Bilo said...

You raise an important point: the link between the new high tech/digital passports and the national ID number. Without a national number there will be no passports, and without passports...you can guess the consequences!

Phillipe Copeland said...

Bilo thanks for keeping us in the loop. I also received your regards from some Baha'i friends who returned recently from Alabama. The feeling is mutual.

ra said...

Recent and most critical issues are:

. Inability to issue power of attorney- whereas Baha’is previously could grant power of attorney to lawyers having ID (Muslims or Christian), they are now unable to do this without they themselves also having the new ID, therefore effectively being denied legal representation.

. Inability to obtain or renew business licenses, tax numbers- this particularly applies to Baha’is who own businesses, and are now unable to comply with legitimate demands by tax auditors, due to the inability to process and submit documentation. Tax accountants are also unable to assist due to the power of attorney issue (above).

. Inability to register, sell or transfer property- one cannot register a vehicle, sell an existing vehicle, house, land, or any other property. This recent measure is an additional challenge, particularly for those who, due to the inability to be employed (without ID) or are expelled from current employment for the same reason, are also unable to sell and cash in what property they do possess in order to survive.

. Inability to obtain passports and certificate of military exemption- one cannot live and one cannot leave.

Such definite consequences may be highlighted to those who still maintain any degree of legitimacy, by legal or religious argument that can justify such illegitimate impositions.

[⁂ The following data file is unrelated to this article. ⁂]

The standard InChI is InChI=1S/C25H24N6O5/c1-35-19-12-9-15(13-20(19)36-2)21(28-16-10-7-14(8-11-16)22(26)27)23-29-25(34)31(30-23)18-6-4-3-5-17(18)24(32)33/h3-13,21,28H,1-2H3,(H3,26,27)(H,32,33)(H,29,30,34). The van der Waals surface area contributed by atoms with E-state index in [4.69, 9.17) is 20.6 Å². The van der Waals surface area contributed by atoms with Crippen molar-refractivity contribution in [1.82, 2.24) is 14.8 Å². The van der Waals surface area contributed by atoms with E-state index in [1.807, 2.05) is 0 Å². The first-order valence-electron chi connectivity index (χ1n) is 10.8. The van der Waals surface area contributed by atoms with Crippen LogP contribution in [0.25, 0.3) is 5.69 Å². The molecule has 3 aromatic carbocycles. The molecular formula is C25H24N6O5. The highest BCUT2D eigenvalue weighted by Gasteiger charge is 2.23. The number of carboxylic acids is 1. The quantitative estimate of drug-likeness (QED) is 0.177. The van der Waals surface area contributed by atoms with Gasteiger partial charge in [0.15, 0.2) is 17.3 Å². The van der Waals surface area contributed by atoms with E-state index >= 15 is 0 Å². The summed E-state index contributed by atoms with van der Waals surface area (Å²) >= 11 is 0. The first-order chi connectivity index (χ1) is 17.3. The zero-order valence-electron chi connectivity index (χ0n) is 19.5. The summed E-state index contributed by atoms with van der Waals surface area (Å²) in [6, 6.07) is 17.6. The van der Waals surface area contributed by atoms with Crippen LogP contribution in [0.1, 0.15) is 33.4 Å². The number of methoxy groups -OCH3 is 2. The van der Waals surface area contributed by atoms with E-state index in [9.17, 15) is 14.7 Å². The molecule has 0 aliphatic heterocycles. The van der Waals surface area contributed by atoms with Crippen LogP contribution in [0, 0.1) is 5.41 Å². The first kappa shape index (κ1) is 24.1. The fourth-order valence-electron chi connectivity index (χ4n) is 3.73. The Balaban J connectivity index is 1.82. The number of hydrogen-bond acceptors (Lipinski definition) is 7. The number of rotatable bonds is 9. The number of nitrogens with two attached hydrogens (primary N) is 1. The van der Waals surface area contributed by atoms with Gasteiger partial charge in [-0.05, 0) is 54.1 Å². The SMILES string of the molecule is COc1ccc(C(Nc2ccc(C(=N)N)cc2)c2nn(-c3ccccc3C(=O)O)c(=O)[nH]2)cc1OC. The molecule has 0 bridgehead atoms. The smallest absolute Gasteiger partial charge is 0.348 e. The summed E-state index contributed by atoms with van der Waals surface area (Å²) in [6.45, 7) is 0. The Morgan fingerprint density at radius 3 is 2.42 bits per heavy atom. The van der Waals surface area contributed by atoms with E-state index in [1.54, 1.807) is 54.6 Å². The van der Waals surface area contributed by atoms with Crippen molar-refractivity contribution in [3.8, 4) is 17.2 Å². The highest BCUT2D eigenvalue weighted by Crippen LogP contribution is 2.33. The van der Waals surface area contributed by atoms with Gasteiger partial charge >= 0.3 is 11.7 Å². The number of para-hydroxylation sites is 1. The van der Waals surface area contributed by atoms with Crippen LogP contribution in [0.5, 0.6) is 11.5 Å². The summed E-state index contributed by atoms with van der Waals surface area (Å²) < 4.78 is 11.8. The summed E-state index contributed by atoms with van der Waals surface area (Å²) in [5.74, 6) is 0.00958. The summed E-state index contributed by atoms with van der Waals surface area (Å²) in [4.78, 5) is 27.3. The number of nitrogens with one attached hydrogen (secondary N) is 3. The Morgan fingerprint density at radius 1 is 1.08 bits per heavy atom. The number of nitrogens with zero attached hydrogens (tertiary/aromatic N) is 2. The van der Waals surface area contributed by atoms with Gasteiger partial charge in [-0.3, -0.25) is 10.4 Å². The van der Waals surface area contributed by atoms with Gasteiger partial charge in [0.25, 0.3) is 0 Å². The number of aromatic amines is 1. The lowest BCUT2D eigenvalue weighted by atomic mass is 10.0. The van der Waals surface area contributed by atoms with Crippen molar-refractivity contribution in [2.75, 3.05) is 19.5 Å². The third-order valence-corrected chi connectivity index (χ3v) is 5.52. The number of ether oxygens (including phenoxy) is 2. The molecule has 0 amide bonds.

Bilo said...

Considering what you say regarding taxes, one wonders if Baha'is now are under any obligations to pay taxes! Would you please comment?

ra said...

Though denied common rights and freedoms, Baha'is still have to pay taxes, as well as the standard government pension, deducted from monthly income. Baha'i-owned businesses, though now denied the legitimacy of formal business registration, are also obliged to pay taxes and face the real threat of being shutdown and/or forced into bankruptcy. Owners are trying to find legitimate ways to pay - though tax registration has been canceled - in order to continue to operate. Under any condition, taxes are being demanded and they will be paid, and the owners face the threat of a prison sentence for not complying with the tax laws of the country - operating without tax & business registration.

Life insurance, private health insurance, any form of investment, in effect, access to any and all financial and commercial pursuits, whether through local or international entities, are completely inaccessible.

One cannot imagine the numerous consequential expenses and complications experienced in order to maintain daily living without civil documents.

Bilo said...

How could a person pay taxes without holding a national ID number?